With crafting the sounds of “All’s Well” was a departure from the recording style he had become accustomed to in recent years. “We played everything live in the studio, which is something I have done since those albums [“Beautiful Soul” and “Right Where You Want Me”],” McCartney says when answering Faulkner. Going back to playing live in the studio allowed McCartney to record live horn sections that would be a foundation of the ‘70s sound. These changes come with a consideration of the environment being crafted with a live audience, to which McCartney details after Gottschalk’s question, “I spend a lot of time arranging the songs and making them sound fresh.”

Beyond creating his own work, McCartney has also been involved with writing songs for other artists. He explains that there can be different approaches to songwriting for himself versus another artist. “A lot of times I go in writing for myself, and the songs end up becoming somebody else. I’ve had more success that way than I have going in with the mindset, ‘you’re gonna write for this so-and-so person.’”

The process has guided him in crafting songs that sound “universal” and could be applied to any artist. He chooses to focus on songs that can be adaptable despite who the singer is, or which genre the song may fall into. McCartney emphasizes “Writing songs that I know are gonna be good and could really be universal to many artists is probably the best way to [be] good in terms of placing songs as a writer.”

This approach to songwriting would aid in the success of “Bleeding Love,” which McCartney wrote, but then passed on to Leona Lewis. “I wrote it for myself…and eventually we decided it wasn’t right for my record and Leona Lewis ended up singing it and she made it a huge record.”

At this point in his career, McCartney has reached different points of reflection on what works best for him as an artist, and the major takeaways that continue to guide his career. When it comes to his songwriting process, he acknowledges, “I’m a very slow worker, none of it really comes easily to me.” Taking time to craft his work is rooted in editing and formulating the themes of a song. “Melodies come really easily to me…lyrics take me a little bit longer and I’m a little bit more precious about lyrics and concepts,” McCartney details.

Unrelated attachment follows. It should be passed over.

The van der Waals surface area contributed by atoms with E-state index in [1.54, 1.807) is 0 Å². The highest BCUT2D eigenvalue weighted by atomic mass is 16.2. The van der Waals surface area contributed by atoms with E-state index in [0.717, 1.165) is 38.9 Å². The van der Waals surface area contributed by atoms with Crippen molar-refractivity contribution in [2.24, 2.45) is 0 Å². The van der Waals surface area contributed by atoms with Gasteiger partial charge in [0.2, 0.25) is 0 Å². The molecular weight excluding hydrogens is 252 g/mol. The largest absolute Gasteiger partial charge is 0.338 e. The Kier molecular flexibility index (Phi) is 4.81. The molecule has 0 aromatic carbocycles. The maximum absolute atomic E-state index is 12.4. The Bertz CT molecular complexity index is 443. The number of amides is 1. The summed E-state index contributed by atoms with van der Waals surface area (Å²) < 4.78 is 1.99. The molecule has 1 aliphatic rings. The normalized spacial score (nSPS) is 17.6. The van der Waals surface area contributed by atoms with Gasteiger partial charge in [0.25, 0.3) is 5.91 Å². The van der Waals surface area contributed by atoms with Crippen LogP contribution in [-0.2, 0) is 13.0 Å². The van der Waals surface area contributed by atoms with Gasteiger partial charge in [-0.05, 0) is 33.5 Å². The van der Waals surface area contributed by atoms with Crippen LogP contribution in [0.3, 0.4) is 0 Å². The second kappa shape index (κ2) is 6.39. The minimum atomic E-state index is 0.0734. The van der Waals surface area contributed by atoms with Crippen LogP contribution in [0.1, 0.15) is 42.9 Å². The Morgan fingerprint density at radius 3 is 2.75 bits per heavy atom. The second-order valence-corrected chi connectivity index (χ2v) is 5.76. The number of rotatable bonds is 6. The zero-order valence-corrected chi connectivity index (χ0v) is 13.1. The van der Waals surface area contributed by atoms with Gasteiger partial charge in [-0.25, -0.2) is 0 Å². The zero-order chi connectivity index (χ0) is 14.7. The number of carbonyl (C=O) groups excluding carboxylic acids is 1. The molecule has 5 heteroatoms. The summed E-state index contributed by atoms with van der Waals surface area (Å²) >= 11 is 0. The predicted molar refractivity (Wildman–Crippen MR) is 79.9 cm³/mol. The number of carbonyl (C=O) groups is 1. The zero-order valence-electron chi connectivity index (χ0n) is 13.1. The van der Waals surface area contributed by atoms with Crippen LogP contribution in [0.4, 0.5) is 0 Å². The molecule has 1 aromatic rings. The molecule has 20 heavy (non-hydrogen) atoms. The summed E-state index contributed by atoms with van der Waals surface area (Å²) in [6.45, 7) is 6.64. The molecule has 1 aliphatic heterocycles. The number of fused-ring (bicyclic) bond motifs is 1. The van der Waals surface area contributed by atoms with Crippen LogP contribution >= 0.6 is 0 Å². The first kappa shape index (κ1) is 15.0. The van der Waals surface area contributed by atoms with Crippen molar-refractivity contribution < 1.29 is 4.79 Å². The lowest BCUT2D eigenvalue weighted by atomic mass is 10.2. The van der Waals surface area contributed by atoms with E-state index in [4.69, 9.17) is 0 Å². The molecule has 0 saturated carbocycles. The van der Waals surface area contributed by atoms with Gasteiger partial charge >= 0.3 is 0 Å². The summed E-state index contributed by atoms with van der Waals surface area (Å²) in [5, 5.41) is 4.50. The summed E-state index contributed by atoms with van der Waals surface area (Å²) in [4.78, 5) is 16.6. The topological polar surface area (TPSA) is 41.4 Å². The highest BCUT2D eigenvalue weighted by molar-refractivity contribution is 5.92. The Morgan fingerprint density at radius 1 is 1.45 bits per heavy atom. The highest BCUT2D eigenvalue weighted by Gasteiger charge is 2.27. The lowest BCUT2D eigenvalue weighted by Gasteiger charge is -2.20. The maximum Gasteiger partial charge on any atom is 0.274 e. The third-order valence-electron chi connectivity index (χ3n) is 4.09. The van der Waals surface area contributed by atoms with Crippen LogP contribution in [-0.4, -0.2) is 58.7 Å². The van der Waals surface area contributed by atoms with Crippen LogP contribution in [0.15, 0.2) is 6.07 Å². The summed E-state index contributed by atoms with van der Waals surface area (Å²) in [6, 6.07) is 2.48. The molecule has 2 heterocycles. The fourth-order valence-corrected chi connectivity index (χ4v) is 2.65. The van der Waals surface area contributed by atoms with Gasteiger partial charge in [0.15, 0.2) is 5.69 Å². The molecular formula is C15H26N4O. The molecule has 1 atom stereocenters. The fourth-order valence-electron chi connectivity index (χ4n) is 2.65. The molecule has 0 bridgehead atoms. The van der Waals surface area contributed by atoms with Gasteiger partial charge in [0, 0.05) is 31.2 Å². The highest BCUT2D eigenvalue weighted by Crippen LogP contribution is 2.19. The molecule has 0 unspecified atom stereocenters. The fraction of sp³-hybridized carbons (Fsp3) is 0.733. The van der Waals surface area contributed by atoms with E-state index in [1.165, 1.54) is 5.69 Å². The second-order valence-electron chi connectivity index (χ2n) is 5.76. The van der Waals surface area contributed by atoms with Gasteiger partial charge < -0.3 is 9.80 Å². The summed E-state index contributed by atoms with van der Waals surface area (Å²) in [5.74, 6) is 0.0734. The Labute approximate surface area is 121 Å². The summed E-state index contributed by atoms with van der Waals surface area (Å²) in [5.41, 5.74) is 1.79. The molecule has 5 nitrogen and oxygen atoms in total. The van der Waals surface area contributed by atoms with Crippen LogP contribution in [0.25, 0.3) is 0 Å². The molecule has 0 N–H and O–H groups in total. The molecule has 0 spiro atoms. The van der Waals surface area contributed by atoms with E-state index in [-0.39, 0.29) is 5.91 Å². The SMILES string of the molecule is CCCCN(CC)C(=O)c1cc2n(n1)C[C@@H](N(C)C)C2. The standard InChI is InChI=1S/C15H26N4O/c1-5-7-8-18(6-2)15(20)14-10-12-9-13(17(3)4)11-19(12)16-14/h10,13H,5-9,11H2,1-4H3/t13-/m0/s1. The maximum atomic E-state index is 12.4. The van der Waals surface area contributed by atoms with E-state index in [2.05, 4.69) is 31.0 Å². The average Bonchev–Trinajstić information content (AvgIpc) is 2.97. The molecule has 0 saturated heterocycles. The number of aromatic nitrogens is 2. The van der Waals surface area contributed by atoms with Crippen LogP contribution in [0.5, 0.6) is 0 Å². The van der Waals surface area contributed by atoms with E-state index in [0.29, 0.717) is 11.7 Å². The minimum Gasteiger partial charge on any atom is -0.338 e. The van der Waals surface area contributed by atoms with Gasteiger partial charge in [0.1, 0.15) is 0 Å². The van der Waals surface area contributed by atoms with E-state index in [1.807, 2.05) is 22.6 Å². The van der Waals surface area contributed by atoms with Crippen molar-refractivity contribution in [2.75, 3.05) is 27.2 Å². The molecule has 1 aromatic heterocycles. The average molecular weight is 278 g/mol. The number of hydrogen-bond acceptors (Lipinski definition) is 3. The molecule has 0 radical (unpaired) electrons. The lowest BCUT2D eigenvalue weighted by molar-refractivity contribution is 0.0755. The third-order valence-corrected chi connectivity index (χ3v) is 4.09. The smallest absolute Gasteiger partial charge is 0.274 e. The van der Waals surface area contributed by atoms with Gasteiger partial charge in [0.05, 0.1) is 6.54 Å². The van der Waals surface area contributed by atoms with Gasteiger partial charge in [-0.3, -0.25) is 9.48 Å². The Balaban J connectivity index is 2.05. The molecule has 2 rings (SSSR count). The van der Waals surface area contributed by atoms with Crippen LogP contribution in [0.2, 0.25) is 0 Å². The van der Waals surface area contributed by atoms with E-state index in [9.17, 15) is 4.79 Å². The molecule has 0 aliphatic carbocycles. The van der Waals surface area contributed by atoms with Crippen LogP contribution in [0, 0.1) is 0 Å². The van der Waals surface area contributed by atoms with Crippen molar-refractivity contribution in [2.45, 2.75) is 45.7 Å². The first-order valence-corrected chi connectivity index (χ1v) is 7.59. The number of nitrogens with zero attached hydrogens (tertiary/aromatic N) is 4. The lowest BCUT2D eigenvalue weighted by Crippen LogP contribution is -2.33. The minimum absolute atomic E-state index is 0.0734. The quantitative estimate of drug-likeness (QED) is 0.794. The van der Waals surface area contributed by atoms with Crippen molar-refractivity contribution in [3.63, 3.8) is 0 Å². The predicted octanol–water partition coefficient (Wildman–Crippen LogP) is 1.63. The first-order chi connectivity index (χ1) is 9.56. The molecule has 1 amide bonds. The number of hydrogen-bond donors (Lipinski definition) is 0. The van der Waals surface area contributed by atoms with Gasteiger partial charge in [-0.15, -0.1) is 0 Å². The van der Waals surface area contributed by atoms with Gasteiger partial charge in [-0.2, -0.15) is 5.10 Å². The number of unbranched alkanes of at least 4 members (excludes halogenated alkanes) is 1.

Despite this, when it comes to things that have influenced his process through the years, McCartney humbly attributes the people that have surrounded him throughout his career. He identifies being “receptive to other peoples’ creation, ideas and thought” as points of growth from being a young artist to who he is now. McCartney credits “listening” and being “willing to embrace other people’s ideas” as formative aspects of his artistry.

On “All’s Well,” it’s evident that Jesse McCartney is still seeking to expand himself as a musician. McCartney continues to be inventive in his sound and lyricism by balancing what works for him while challenging what he has done in the past, even 20 years after his debut.

Suzanne Bagia can be reached at [email protected].